The books thus suffer from two related theological problems. First, when Walsh characterizes his enemies as satanic for rebelling against Western civilization, he implicitly casts his imagined version of Western civilization as divine, when it isn’t. Second, Manichean dualism isn’t true.
The brutal fact is that our political adversaries disagree with us, but they aren’t seething with hatred for God or civilization. They may, or may not, be wrong in all manner of ways, but they are, mostly, not evil. This is a dangerous mistake on Walsh’s part: by denying that our adversaries participate in incarnate logos, we undermine our own logos; we lunge headlong into fisticuffs instead of sharing in the life of reason. The West is stronger for being a dynamic tradition open to self-criticism.
Walsh’s books participate in a millennia-old tradition—occurring on both the Left and the Right—of the jeremiad according to which others’ moral corruption threatens to bring catastrophe and destruction upon us all. Conservatism, in contrast, is supposed to be the politics of prudence and discernment.
No doubt some of our fellow citizens on the radical Left do hate America and Western civilization. No doubt, so do some on the Right. Walsh claims that leftists have only “the patriotism of the America of the Future”—their imagined future. Walsh prefers a patriotism of the America of the past—the past as he imagines it to have been. Patriotism in the present is a harder task, since the faults of the past and the future can be more easily imagined away. A reason that discerns the imperfect perfections of our present doesn’t lend itself to Manichaeism or jeremiads.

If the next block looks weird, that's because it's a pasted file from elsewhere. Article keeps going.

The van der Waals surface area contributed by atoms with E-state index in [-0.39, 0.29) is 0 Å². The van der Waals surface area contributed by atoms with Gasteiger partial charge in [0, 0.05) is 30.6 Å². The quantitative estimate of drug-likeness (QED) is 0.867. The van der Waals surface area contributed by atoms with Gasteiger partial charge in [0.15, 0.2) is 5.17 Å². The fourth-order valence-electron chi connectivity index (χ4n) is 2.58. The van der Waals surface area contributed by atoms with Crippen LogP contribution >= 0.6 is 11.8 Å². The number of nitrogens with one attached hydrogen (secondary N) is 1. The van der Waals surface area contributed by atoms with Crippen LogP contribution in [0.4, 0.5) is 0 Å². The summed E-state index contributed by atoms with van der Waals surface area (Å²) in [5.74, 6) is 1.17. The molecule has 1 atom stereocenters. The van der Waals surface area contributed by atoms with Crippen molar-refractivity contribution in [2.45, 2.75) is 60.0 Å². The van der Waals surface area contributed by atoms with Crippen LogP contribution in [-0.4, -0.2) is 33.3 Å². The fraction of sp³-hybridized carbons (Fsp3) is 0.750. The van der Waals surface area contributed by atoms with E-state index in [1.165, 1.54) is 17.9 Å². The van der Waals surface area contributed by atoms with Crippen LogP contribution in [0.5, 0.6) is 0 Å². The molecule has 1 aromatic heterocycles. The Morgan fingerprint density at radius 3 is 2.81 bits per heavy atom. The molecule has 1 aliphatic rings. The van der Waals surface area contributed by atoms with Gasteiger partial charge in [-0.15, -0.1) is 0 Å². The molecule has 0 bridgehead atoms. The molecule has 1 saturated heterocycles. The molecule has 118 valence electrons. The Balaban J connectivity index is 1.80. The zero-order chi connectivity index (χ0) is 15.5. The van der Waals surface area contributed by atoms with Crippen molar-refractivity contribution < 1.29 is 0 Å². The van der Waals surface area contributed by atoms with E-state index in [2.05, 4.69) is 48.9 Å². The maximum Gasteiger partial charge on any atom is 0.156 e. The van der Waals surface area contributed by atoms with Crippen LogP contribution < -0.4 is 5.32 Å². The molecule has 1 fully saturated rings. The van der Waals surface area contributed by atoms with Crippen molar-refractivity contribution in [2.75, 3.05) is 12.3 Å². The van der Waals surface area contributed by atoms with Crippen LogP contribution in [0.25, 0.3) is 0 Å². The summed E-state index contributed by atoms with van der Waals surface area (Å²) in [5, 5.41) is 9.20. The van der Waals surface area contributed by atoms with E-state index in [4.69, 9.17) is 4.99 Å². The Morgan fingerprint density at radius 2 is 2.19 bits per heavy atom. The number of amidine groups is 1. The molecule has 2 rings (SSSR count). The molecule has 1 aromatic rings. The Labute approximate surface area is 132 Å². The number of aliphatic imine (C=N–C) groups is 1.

Walsh insists that it isn’t the text, but the subtext, that conveys a writer’s or an artist’s meaning. So perhaps it is by design that he barely addresses his announced topic—how the Frankfurt school has undermined our civilization—and fails to analyze seriously any of the artworks or important subjects his books breeze through. If “the context and subtext contain the real message,” what is the real message of The Fiery Angel and The Devil’s Pleasure Palace? The list of people to complain about includes, as I said, immigrants, Muslims, Nazis, and communists; but let us now zero in on the most-complained-about. The books recur most frequently to feminism, sex, and sex-roles.
Christianity elevated women to be “equal partners with men,” writes Walsh, but he adds: “not ‘equal’ in the sense demanded today.” According to him, “It is not true, as contemporary ‘feminists’ and cultural Marxists like to argue, that women were of a status inferior” before feminism. Rather, “A far more important equality [than political equality] already exists—one dictated by a Supreme Being and not the Supreme Court.”